By Andy Mukherjee
Andy Mukherjee is a Bloomberg Gadfly columnist covering industrial companies and financial services.
It’s disingenuous to think that India’s biggest banking fraud was just one bent officer in a bumbling state-run lender enriching an uncle-nephew pair of greedy diamond merchants. That’s the spin Punjab National Bank is trying to put on the $1.8 billion scam that went on for seven years.
According to the lender’s version, PNB’s former employee Gokulnath Shetty provided billionaire jeweler Nirav Modi and his uncle Mehul Choksi with guarantees — known as letters of the undertaking — so they could get loans from other Indian lenders’ branches overseas. These assurances, together with letters of credit meant to give foreign suppliers of pearls comfort about getting paid, totaled 65 billion rupees ($1 billion) between 2011 and early 2017, followed by another 49 billion rupees over March to May last year when Shetty retired. No collateral was taken from Modi, who has now left the country with PNB still owing the sums to other Indian financial institutions.
I have three reasons for doubting this lone-wolf narrative.
First, according to the anatomy of the crime pieced together by Bloomberg News reporters Jeanette Rodrigues and Bhuma Shrivastava, one of the milestones on the road to discovering the fraud was a strongly worded circular in November 2016 from the Reserve Bank of India, cautioning lenders against the misuse of Swift user IDs, of which it said there were too many.
Swift, the global system used to transmit payment instructions, was indeed exploited in the recently unearthed fraud. The messages sent over this WhatsApp-like network led to liabilities accumulating at PNB. That happened as newer (and increasingly larger) funding commitments from PNB were used to repay other banks’ overseas branches for their previous advances. Just how the bank’s senior management and auditor could have allowed the Ponzi scheme to go on for so long without reconciling Swift messages with internal accounts deserves a separate column.
But the point is, the RBI wouldn’t have known about the specific fraud. Sending a circular to all lenders, asking them to verify Swift messages and “explore” their integration with other banks’ core-banking software, means the regulator had reason to suspect systemic abuse.
Two, why would the central bank suddenly smell a rat in November 2016? By that time, the $81 million Bangladesh Bank heist by hackers transmitting fake instructions to the Federal Reserve Bank of New York was nine months old. What was very recent at the time, though, was the Indian government’s shocking decision to outlaw 86 percent of currency in circulation.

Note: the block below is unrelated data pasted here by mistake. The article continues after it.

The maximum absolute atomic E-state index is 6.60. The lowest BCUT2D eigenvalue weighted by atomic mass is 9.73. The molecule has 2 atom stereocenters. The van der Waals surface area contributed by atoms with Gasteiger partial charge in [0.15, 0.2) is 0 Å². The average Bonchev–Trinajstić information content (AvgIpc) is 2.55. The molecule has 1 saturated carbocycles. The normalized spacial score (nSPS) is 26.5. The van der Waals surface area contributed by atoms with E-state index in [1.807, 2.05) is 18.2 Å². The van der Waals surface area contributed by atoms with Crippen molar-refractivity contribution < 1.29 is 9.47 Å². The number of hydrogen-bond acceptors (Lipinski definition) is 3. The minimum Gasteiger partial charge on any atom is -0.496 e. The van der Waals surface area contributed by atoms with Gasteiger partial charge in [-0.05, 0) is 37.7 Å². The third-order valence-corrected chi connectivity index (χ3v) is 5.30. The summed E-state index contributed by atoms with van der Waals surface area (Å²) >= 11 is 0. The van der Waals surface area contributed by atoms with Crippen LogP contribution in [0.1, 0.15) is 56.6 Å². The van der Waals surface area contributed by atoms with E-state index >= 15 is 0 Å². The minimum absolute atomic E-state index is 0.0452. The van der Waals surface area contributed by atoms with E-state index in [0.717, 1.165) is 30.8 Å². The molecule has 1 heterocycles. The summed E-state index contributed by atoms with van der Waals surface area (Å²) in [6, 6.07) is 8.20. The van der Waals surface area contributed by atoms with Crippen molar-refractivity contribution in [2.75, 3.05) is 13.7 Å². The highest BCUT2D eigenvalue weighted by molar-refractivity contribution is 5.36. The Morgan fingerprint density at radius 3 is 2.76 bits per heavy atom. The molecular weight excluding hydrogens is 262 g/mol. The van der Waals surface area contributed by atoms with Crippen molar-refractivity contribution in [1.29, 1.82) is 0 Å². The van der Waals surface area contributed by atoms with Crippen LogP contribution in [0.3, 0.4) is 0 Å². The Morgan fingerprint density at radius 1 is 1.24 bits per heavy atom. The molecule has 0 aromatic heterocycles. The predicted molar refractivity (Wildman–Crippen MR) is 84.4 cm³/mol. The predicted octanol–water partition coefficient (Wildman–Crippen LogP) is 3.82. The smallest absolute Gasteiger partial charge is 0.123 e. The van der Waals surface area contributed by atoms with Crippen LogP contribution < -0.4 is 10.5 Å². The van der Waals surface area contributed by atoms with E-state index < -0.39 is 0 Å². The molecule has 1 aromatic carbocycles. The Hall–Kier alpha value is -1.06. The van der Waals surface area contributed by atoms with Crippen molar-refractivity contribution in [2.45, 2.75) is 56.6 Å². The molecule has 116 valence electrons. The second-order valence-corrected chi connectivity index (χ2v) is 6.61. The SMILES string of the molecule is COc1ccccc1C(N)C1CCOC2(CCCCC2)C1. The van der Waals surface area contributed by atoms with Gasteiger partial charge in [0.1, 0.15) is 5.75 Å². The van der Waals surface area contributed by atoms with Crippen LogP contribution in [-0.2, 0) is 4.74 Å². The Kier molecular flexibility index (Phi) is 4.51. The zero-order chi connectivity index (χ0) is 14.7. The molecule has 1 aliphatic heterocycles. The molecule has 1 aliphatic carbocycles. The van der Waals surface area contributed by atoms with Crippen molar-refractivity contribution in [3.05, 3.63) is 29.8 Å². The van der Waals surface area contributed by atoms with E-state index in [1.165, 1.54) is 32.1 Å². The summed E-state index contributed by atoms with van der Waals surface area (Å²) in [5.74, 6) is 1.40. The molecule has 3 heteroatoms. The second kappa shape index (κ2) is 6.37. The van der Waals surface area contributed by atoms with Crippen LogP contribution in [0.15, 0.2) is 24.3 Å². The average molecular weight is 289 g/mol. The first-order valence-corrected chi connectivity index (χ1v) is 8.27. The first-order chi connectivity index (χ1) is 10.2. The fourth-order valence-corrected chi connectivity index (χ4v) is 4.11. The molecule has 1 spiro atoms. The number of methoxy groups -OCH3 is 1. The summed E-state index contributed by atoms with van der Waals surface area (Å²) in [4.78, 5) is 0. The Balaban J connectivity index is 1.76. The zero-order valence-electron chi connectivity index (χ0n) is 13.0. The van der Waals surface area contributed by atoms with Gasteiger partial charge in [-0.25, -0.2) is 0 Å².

India specializes in importing uncut diamonds and re-exporting them after processing. It’s a well-known fact the foreign-currency financing that sustains the labor-intensive business offers great scope for money-laundering.
If the industry’s requirement for working capital went up manifold following demonetization — when there was a temporary spike in demand for converting soon-to-be-worthless bank notes into brooches and necklaces using backdated invoices — then Swift activity may also have seen a jump.
This is speculation on my part. But considering how stretched the RBI was in trying to cope with an angry public anxious to lay its hands on a meager trickle of a new currency, the very existence of a November 2016 missive about Swift messaging suggests this wasn’t about one rogue banker or even one state-run bank with weak internal controls.
Finally, the last big Indian scam was the 2009 unraveling of a prominent outsourcing firm. The founder of Satyam Computer Services Ltd. confessed to inflating revenue, and admitted bank deposits claimed in the group’s audited balance sheet didn’t exist.
After that scandal broke, even highly reputed Indian CEOs were seen handing out bank-account details at earnings conferences to prove their honesty.
This time around, though, the industry at the heart of the scam is getting a pass. State-run lenders are being queried if PNB owes them when the right question to ask is not about assets, but their own non-fund-based liabilities. How much are they on the hook for? Does the amount include all the promises they’ve made over Swift? How much collateral are they holding against contingent IOUs?
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